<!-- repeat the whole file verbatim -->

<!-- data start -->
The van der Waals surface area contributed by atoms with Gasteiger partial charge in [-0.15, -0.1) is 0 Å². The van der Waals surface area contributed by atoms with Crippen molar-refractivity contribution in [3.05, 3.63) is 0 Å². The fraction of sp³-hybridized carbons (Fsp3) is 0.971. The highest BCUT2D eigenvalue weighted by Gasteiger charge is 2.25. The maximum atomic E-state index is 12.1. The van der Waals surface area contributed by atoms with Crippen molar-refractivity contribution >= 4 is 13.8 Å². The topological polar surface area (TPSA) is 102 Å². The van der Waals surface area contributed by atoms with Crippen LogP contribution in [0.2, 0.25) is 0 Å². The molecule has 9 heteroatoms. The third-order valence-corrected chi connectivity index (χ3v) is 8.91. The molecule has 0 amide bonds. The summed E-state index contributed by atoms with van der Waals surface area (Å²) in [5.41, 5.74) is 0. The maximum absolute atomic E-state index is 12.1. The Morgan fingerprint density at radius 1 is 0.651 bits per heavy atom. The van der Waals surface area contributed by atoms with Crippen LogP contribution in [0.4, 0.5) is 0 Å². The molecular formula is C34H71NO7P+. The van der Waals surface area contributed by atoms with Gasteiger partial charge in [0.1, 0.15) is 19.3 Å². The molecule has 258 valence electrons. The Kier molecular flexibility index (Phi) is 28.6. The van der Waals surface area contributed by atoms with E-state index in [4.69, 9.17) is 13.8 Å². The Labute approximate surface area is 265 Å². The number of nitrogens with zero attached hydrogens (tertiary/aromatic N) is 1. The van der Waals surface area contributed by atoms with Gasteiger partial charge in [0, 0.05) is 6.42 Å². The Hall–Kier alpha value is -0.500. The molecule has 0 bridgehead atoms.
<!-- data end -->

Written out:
The van der Waals surface area contributed by atoms with Gasteiger partial charge in [-0.15, -0.1) is 0 Å². The van der Waals surface area contributed by atoms with Crippen molar-refractivity contribution in [3.05, 3.63) is 0 Å². The fraction of sp³-hybridized carbons (Fsp3) is 0.971. The highest BCUT2D eigenvalue weighted by Gasteiger charge is 2.25. The maximum atomic E-state index is 12.1. The van der Waals surface area contributed by atoms with Crippen molar-refractivity contribution >= 4 is 13.8 Å². The topological polar surface area (TPSA) is 102 Å². The van der Waals surface area contributed by atoms with Crippen LogP contribution in [0.2, 0.25) is 0 Å². The molecule has 9 heteroatoms. The third-order valence-corrected chi connectivity index (χ3v) is 8.91. The molecule has 0 amide bonds. The summed E-state index contributed by atoms with van der Waals surface area (Å²) in [5.41, 5.74) is 0. The maximum absolute atomic E-state index is 12.1. The Morgan fingerprint density at radius 1 is 0.651 bits per heavy atom. The van der Waals surface area contributed by atoms with Crippen LogP contribution in [0.4, 0.5) is 0 Å². The molecular formula is C34H71NO7P+. The van der Waals surface area contributed by atoms with Gasteiger partial charge in [0.1, 0.15) is 19.3 Å². The molecule has 258 valence electrons. The Kier molecular flexibility index (Phi) is 28.6. The van der Waals surface area contributed by atoms with E-state index in [4.69, 9.17) is 13.8 Å². The Labute approximate surface area is 265 Å². The number of nitrogens with zero attached hydrogens (tertiary/aromatic N) is 1. The van der Waals surface area contributed by atoms with Gasteiger partial charge in [0, 0.05) is 6.42 Å². The Hall–Kier alpha value is -0.500. The molecule has 0 bridgehead atoms.